Virginia State Seal

Virginia Department of Historic Resources

Sword Parts from DHR Collections

Edged Weapons: Complete swords are rarely found archaeologically; however, many fragments (the iron parts only) are often recovered from 17th-century Virginia sites. Blade sections, basket hilts, guards, and pommels for a variety of edged weapons are represented in many collections.

Click on images to see enlarged versions.

 

Image
Saber with blade, basket hilt, and pommel, from 44PG302
Image
Basket, Pommel, and small section of blade from 44PG302

 

 

 

 

 

 

 

Basket Hilts: Basket hilts, known in both England and Scotland by the mid-16th century, are originally associated with a long straight double-edge blade—the broadsword.  The basket pattern was also later adapted by the English for their mounted troops.  Many basket hilts for various blade types have been recovered from 17th-century  Virginia archaeological sites.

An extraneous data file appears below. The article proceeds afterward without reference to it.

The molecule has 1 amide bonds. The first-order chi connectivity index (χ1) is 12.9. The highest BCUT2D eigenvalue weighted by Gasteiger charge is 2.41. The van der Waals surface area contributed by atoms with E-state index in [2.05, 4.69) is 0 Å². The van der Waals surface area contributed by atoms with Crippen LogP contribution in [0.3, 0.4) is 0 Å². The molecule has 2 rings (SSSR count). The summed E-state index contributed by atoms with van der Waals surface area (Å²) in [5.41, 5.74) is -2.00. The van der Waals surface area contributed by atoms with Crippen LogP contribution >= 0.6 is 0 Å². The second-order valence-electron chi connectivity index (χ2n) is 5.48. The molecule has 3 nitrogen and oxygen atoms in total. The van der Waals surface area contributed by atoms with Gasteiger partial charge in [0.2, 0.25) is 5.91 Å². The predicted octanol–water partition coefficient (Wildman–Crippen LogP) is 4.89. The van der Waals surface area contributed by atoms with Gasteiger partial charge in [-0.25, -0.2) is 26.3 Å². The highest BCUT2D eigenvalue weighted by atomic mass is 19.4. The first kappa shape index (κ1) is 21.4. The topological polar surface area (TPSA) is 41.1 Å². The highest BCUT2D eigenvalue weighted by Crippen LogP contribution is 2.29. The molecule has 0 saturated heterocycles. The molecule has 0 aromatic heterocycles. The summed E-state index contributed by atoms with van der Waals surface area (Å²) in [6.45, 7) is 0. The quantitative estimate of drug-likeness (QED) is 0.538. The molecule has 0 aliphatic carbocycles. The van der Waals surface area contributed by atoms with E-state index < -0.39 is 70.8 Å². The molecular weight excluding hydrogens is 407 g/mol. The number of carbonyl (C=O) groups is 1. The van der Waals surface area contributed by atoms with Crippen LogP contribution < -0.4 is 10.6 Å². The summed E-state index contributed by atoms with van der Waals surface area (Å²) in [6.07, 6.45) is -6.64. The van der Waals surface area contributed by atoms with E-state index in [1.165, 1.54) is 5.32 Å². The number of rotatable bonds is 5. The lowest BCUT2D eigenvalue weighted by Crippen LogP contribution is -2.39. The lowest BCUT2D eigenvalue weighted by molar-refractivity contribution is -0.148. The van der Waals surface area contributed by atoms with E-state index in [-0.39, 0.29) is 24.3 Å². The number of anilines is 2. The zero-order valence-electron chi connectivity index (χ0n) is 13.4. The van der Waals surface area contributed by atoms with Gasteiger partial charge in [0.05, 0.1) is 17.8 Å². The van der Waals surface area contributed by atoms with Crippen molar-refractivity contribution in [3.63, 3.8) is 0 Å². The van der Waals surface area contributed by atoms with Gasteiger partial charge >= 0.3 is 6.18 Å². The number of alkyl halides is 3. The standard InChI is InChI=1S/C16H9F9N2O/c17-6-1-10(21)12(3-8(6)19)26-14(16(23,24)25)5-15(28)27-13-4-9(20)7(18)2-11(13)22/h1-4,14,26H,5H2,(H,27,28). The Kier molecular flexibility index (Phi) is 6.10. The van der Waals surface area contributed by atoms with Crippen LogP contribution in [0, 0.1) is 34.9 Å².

Click on images to see enlarged versions.

Image
Basket Hilt with silver inlay  from 44PG302
Image
Plain basket hilt from 44PG302

 

 

 

 

 

 

 

 

Pommels: The larger, oval, ball-type pommel is associated with the English double-edged broadsword and the basket hilt.

Click on images to see enlarged versions.

Photo
Pommel from 44PG302 with silver inlay
Image
Typical English ball type sword pommel

 

 

 

 

 

 

 

 

Hanger Guards: Shell guards are more likely to be found on the English hanger, a short sword with at least one cutting edge, originally used by infantrymen.

Click on images to see enlarged versions.

Decorated shell guard from 44CC178
Image
Shell guard from 44PG302

 

 

 

 

 

 

 

 

Dagger Guard: Any sheathed knife may be called a dagger, but it came to refer to a double-bladed small knife, effective as a thrusting and stabbing weapon.

Image
Dagger guard from 44PG302

 

 

Updated April 11, 2018